Winning Southern-style

Published 12:00 am Wednesday, July 2, 2014

LANDIS — Southern Rowan’s 10 errors on Tuesday would’ve had coach Ben Hampton looking for a ledge to leap off of — except for one little thing.
Southern Rowan still won.
Southern took a 13-12 decision against visiting Stanly County that may have set the grand old game back a few centuries, but it also gave SR, the underdog, a 2-0 lead in an intense, first-round American Legion playoff series.
“It doesn’t matter what it looked like,” Southern hero Ben Gragg said with a shrug. “As long as you win, that’s all that really matters.”
Gragg was the winning pitcher, striking out the side in the top of the ninth. He scored the winning run in the bottom of the ninth, cruising home from third base when Colton Laws was struck by a pitch with the bases loaded.
“It was a curveball, and it got me right on the front foot,” said Laws, who accepted the strangest game-winning RBI of his career.
Had it been a boxing match, it would have been stopped by TKO after three innings. Stanly (10-15) led 6-0 at that point and Southern already had made five errors.
A pair of booted double-play balls gift-wrapped four runs for Stanly in the second, although SR lefty Blake Johnson didn’t let it bother him. The poised youngster just kept chucking — and he lasted into the seventh. By then, South had rallied for 11 unanswered runs.
Mostly it was little ball. Laws delivered the hit that put Southern on the board in the fourth against Stanly hurler Bryan Blanton, and Gragg’s bouncing two-run single up the middle keyed a five-run outburst.
Back-to-back bunt hits by Chandler Corriher and Gragg stirred up SR’s wild, six-run sixth.
“We were just kind of putt-putting along for a while,” Hampton said. “But then our bats broke out some.”
The key for Southern (9-11) was not packing it in when every groundball was providing an adventure for the crowd. Southern even lost catcher Matt Honeycutt, its only real catcher, when he reinjured a thumb, but outfielder Eric Stowe filled in admirably behind the plate.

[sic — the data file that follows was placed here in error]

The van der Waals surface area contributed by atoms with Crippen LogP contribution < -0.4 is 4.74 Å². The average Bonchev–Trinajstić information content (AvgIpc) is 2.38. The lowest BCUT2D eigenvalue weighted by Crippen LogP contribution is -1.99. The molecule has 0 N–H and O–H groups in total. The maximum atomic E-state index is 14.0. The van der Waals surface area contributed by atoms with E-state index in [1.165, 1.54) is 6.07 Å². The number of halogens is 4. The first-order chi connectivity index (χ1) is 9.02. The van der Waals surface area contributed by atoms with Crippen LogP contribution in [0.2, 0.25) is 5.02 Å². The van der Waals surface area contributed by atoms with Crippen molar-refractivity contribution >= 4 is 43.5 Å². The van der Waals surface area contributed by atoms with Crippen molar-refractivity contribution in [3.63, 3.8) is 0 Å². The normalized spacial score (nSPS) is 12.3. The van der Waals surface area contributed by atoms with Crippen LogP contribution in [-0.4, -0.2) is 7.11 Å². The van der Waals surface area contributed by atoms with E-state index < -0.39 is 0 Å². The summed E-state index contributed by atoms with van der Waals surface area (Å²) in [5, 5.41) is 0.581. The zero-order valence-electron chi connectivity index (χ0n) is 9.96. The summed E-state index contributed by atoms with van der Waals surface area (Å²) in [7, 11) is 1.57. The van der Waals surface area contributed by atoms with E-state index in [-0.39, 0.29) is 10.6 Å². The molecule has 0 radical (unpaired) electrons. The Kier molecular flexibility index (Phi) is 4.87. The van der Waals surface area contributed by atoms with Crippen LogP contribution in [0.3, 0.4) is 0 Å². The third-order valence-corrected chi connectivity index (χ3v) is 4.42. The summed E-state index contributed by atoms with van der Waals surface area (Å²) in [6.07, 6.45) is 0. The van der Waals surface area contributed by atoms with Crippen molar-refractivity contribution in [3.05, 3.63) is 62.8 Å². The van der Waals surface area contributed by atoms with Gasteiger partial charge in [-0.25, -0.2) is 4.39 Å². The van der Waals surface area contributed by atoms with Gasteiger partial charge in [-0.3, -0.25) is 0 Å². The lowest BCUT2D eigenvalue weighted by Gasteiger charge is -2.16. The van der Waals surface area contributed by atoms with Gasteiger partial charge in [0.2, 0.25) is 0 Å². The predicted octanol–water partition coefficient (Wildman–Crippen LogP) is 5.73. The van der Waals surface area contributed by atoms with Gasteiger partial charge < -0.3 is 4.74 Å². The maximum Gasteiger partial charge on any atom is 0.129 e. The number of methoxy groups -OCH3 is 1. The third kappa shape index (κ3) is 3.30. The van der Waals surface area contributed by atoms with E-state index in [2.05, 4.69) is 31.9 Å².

“It was hard replacing Honeycutt,” Stowe said. “I did the best I could, and we all kept playing. We didn’t put our heads down when everything was going wrong. We realized we could win if we fought for it.”
Southern got offense from everybody. Stanly got a homer from Zac Almond. Both teams had 16 hits.
Southern took an 11-6 lead to the seventh, but Stanly scored twice. Chase Labbe’s RBI single in the bottom half gave Southern a 12-8 lead.
Stanly cut it to 12-11 in the eighth, and three different Southern relievers— Dylan Snider, Andrew Fulton and Laws — got an out apiece to escape. Laws wanted the ball when Stanly loaded the bases with two out, and he got a groundball to shortstop Owen White to preserve the lead.
Gragg fanned the side in the ninth, but Stanly still scored the tying run from third when Stowe had to throw the ball to first base to complete the out on a strike three that bounced.
Gragg doubled to start the SR ninth. When Bo Corriher reached base, John Daugherty’s sacrifice moved both runners. After an intentional walk to Labbe filled the bases, Laws’ HBP ended it.
“Usually, the scoreboard tells the story,” said Hampton, gazing out the big board in right field in disbelief. “But this was a contradictory game. Even with all those errors, this game said a lot about our will to compete.”

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